Breathing tube; ETT
Endotracheal tube (ETT) is a tube placed into the trachea for mechanical ventilation and management of a patient’s airway. The tube is placed in the patient’s trachea to ensure a patent airway allowing oxygen, anesthetics, or gaseous medications to reach the lungs.
Intubation, usually performed with general anesthesia, is the process of inserting an ETT. A laryngoscope, which consists of a blade of varying shapes and sizes, a handle, and a light source, is an instrument used to help visualize the larynx and surrounding structures. A stylet, a malleable piece of metal placed inside the ETT, can also be used to aid intubation by providing stiffness and curvature at the end of the tube allowing for easier insertion. It is removed after intubation and the ETT is attached to a ventilator or self-inflating bag. Placement of the ETT is confirmed by auscultating both sides of the chest with a stethoscope.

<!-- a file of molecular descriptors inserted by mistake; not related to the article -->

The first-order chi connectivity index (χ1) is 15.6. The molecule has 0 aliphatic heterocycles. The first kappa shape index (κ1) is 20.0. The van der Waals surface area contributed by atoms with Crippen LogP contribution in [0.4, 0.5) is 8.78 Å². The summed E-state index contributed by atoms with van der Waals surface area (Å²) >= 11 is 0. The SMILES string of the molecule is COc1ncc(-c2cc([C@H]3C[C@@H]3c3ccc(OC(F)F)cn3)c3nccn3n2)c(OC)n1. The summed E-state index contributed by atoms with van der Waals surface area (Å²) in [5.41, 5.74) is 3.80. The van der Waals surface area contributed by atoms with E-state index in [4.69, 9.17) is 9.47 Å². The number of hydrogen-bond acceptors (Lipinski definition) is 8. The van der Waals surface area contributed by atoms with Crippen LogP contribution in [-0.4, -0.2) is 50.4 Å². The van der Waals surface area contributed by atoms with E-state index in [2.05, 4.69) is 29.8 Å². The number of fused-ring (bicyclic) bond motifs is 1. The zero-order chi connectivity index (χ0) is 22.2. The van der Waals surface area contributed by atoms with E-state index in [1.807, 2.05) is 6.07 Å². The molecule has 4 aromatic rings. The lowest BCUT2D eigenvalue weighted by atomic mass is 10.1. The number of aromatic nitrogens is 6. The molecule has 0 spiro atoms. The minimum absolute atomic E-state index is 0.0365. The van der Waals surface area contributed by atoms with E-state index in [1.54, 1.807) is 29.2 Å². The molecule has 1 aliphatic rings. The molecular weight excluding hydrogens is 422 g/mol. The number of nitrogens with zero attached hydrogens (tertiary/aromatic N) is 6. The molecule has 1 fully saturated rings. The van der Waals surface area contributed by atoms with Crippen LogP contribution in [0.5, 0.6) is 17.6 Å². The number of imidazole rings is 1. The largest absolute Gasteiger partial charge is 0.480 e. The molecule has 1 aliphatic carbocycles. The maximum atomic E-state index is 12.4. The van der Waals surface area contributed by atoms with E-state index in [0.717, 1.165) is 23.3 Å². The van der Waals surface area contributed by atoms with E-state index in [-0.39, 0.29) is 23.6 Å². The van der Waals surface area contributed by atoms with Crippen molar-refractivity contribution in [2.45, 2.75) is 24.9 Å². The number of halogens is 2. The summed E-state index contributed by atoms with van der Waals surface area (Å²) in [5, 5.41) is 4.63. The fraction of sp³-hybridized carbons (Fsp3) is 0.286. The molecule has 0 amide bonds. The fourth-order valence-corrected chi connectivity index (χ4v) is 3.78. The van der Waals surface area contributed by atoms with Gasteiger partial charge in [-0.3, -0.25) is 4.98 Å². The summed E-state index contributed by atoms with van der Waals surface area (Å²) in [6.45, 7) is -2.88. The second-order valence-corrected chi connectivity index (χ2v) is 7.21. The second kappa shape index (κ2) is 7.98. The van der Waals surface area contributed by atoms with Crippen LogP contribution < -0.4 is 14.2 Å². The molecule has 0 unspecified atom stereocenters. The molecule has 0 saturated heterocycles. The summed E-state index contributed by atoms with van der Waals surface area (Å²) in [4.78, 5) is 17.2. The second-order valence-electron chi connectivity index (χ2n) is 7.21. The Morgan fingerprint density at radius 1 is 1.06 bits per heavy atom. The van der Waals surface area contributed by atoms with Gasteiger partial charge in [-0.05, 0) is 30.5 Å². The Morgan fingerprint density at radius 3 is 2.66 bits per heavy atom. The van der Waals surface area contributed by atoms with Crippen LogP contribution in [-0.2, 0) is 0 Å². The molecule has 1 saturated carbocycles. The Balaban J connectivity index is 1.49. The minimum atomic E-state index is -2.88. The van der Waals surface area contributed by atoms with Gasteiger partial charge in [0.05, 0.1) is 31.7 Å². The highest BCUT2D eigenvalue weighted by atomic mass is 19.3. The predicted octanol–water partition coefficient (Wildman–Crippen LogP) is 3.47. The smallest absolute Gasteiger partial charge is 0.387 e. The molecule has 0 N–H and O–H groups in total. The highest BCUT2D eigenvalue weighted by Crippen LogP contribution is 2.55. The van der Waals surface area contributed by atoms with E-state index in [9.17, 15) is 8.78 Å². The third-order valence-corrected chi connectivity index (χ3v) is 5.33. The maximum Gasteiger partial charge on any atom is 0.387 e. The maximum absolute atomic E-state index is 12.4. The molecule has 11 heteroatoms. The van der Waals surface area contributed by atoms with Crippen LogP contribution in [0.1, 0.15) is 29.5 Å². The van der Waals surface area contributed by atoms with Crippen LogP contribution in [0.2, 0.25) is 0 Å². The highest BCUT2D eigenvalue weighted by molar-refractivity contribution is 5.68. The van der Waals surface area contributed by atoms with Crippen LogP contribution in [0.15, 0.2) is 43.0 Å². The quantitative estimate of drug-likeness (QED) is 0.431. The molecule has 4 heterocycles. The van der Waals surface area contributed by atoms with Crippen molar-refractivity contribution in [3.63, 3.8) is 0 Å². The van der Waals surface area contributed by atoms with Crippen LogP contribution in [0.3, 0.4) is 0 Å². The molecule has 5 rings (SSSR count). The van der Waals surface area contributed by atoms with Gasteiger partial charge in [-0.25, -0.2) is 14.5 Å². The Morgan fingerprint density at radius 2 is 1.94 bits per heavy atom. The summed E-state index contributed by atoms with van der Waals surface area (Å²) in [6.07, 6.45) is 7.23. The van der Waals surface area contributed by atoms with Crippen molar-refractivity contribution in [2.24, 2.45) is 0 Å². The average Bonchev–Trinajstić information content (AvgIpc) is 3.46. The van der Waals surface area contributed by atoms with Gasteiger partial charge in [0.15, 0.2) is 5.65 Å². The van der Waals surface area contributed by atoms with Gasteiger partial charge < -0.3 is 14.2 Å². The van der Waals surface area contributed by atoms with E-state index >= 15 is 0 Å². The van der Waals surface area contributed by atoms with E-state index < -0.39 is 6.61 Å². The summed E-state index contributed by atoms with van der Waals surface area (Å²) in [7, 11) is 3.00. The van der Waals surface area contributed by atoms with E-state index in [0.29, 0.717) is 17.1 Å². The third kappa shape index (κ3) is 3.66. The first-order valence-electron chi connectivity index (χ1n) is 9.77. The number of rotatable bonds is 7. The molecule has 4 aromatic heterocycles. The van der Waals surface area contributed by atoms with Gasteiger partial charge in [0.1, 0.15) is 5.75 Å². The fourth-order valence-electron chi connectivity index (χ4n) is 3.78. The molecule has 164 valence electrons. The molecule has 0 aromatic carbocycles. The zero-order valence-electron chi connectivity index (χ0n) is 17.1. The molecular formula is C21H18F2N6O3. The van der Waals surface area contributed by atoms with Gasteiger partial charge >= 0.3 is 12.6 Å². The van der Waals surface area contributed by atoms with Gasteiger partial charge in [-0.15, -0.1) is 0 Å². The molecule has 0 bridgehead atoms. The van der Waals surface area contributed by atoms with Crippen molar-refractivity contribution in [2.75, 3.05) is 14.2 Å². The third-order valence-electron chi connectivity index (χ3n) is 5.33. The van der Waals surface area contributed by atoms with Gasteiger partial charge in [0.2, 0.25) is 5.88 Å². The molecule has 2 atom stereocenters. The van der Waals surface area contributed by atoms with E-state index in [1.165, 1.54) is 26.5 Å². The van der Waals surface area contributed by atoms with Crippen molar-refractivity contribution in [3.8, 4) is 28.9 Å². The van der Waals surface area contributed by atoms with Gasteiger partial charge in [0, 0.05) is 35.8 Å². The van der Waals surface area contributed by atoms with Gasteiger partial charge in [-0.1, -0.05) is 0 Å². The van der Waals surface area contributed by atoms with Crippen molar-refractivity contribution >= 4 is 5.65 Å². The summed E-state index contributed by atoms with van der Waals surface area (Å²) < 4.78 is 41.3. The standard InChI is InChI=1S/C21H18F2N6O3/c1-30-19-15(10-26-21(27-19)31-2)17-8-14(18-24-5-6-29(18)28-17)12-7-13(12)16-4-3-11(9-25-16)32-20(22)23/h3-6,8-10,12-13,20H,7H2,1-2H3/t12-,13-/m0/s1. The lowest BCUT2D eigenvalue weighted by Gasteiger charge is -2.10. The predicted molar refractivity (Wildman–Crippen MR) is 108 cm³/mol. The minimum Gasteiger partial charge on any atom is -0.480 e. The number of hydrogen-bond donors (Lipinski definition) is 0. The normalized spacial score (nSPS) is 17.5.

Indications for ETT
References and Readings
- Crankshaw, D., McViety, J., & Entwistle, M. (2014). A review of cuffed vs uncuffed endotracheal tubes in children. Pediatric Anesthesia and Critical Care Journal, 2(2), 70–73.Google Scholar
- Divatia, J. V., & Bhowmick, K. (2005). Complications of endotracheal intubations and other airway management procedures. Indian Journal Anaesthesia, 49(4), 308–318.Google Scholar
- Finucane, B. T., & Santora, A. H. (2003). Principles of airway management. New York: Springer.Google Scholar
- Simmons, K. F., & Scanlan, C. L.. (2009). Airway management. Fundamentals of respiratory care (9th ed., pp. 693–741). St. Louis: Mosby, Elsevier.Google Scholar
- Stewart, C. E. (2002). Advanced airway management. Upper Saddle River: Prentice Hall Publishing.Google Scholar